IBM S822LC server Powers Tesla P100 deep learning
Nvidia CEO Jen-Hsun Huang has been growing his company into something greater than a graphics chip vendor for some time now. A new partnership between IBM and Nvidia to make computer systems for deep-learning applications reinforces the idea that the graphics giant's technology can be put to more interesting uses than rendering video games at blistering frame rates. The fruit of IBM and Nvidia's collaboration is the Power System S822LC, a server that joins two eight or ten-core IBM Power8 CPUs with up to four Nvidia Tesla P100 GPUs over Nvidia's NVLink architecture.
The companies claim the new system delivers "2X performance over similar servers" when performing certain deep-learning tasks. According to Nvidia and IBM, the 822LC's performance is similar to that of x86 servers with eight of Nvidia's previous-generation Tesla M40 GPUs. The servers' Nvidia Tesla P100 chips are based on Pascal GP100 silicon with 16GB of on-package HBM2 memory. Each GPU is capable of 21.2 TFLOPs of the half-precision arithmetic often used in deep learning research. Nvidia's NVLink interconnect technology provides up to 160 GB/s bandwidth to each GPU. The IBM Power8 CPUs are available in two configurations: pairs of eight-core CPUs at 3.25GHz or doublets of 2.86GHz ten-core processors.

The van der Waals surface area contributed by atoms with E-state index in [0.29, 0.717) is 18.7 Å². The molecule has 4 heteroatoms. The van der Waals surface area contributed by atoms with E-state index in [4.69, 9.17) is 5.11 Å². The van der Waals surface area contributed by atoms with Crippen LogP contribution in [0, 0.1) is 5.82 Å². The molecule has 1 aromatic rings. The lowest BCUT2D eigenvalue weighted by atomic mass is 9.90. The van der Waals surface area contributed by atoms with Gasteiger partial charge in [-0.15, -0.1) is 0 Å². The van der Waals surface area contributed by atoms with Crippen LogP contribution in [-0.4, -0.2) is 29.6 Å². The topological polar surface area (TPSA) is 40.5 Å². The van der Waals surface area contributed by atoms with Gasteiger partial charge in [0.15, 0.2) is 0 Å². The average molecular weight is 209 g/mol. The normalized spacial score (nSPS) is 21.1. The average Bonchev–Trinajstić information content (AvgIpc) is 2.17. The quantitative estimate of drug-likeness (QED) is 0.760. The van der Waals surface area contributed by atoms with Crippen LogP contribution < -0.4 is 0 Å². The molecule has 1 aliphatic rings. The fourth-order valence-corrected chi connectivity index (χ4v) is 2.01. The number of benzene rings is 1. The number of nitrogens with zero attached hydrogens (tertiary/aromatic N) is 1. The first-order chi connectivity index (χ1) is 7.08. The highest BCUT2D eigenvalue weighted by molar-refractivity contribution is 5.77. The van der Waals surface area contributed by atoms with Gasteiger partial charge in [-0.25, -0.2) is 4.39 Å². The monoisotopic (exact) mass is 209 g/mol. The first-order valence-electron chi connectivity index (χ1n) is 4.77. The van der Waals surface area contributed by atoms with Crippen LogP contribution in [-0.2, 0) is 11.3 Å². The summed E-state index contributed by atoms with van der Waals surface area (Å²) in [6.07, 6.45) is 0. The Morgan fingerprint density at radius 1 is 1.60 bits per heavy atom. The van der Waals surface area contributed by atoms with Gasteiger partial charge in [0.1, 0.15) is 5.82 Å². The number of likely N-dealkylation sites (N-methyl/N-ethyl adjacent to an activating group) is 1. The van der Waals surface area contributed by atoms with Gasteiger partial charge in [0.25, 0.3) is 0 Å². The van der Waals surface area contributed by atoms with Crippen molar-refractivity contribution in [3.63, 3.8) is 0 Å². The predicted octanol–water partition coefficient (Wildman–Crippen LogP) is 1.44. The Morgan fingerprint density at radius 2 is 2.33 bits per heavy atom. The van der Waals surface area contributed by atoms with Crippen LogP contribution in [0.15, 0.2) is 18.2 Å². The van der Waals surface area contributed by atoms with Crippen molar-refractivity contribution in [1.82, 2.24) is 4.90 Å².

IBM will offer a software toolkit called PowerAI that includes binary distributions of several deep learning tools optimized for the new system, including Berkeley Vision's and Learning Center's Caffe frameworks, the scientific deep-learning platform Torch, and the Python deep-learning library Theano. PowerAI is designed to run on a single server or scale to deployments of thousands of machines.
Some of the partnerships' initial customers include the Human Brain Project, HPC cloud hosting provider Nimbix, and Turkish cloud supercomputing center SC3 Electronics. IBM and Nvidia did not offer availability or pricing information, but rest assured, the prices are high.
In related news, the company recently highlighted BabbyCam in its blog, the brain-child of one of its deep-learning engineers. BabbyCam is a baby monitor that can observe an infant and use image processing to determine if it's sleeping, awake, crying, or has its face covered. The system was developed using Nvidia Tesla hardware and the Caffe framework, and can automatically send email or text messages to parents when any of these conditions is detected.